Wind warp fairing

Discussion in 'Recumbent bicycles' started by Robert Milligan, Mar 28, 2003.

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  1. Put fairing on Nov. 15 and rode til Dec. 11. Put the bike in the basement, no cracks. I started
    riding again March 15 and when I brought the bike up from the basement, the fairing was cracked on
    both sides of the supports where it is attached. My LBS is contacting RANS to see what can be
    done. Any suggestions out there? I did tape the cracks and they haven't gotten any longer. Bob
    Milligan RANS V2
     
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  2. Ben Fox

    Ben Fox Guest

    Sounds like the fairing was streched too tightly on the mounts.When I bought my V-2 the fairing was
    streched way to tight and I had to cut off some of the handlebar mounting bars . The mounts are too
    long and when you tighten down the wingnut bolts it bends the fairing and puts stress on the bolt
    holes. After I shortened the mounts the fairing had a nice round arc at the top and the bolts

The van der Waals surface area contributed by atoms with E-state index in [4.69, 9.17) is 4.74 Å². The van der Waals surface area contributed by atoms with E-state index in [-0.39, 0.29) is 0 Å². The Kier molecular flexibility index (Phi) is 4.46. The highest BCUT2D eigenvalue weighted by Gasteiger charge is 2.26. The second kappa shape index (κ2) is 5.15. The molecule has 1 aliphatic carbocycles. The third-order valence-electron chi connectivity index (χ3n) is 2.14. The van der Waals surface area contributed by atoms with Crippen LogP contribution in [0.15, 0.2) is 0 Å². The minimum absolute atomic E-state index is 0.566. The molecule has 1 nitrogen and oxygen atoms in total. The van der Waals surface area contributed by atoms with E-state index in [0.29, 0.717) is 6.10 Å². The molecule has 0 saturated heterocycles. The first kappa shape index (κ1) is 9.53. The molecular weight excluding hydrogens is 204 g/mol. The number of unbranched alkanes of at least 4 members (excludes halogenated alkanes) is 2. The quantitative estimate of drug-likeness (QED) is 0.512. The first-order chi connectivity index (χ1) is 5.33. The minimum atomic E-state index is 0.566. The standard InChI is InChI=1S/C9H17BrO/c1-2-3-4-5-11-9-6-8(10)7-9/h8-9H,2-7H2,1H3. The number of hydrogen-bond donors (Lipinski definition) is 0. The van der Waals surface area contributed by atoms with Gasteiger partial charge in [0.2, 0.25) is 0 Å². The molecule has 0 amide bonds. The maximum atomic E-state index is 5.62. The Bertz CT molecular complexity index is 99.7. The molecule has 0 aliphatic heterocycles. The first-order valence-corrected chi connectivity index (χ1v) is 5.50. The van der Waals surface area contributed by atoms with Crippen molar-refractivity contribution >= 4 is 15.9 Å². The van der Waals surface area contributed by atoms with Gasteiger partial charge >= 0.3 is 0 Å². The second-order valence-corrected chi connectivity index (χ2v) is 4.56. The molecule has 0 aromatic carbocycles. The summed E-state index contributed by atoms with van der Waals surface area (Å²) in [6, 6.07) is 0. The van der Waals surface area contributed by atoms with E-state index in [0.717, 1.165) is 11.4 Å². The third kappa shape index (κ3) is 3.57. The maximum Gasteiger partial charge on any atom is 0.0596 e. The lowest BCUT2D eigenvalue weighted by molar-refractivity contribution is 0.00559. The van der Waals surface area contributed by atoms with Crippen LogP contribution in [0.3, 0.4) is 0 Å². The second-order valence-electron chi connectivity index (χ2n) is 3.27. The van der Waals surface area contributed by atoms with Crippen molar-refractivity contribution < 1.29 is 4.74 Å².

tightened down with out bending the fairing around the mounting plates . Ben Fox "Robert Milligan"
    <[email protected]> wrote in message news:[email protected]...
    > Put fairing on Nov. 15 and rode til Dec. 11. Put the bike in the basement, no cracks. I
    > started riding again March 15 and when I brought the bike up from the basement, the fairing
    > was cracked on both sides of the supports where it is attached. My LBS is contacting RANS to
    > see what can be done. Any suggestions out there? I did tape the cracks and they haven't gotten
    > any longer. Bob Milligan RANS V2
     
  3. Thanks Ben .That's what I thought too. Bob Milligan V2
     
  4. [email protected] (Robert Milligan) wrote in message
    news:<[email protected]>...
    > Any suggestions out there? I did tape the cracks and they haven't gotten any longer.

    Yes. Stop-drill the cracks.

    The end of the crack is now a point of great stress, and the crack will grow unless you relieve that
    stress. Drill a small hole (say,
    1/8") either right at the end of the crack or just beyond it... it is critical that no portion of
    the crack extend beyond the hole, so it's safer to drill just beyond the end of the crack and
    allow the crack to reach the hole on its own.

    What this does is distribute the forces evenly. The bigger the hole, the more the force is
    dissipated... so you have to balance the size of the hole with effectiveness (too small a hole won't
    stop the crack).

    This is routinely done on airplanes to control cracking of non-structural parts such as
    fiberglass fairings.
     
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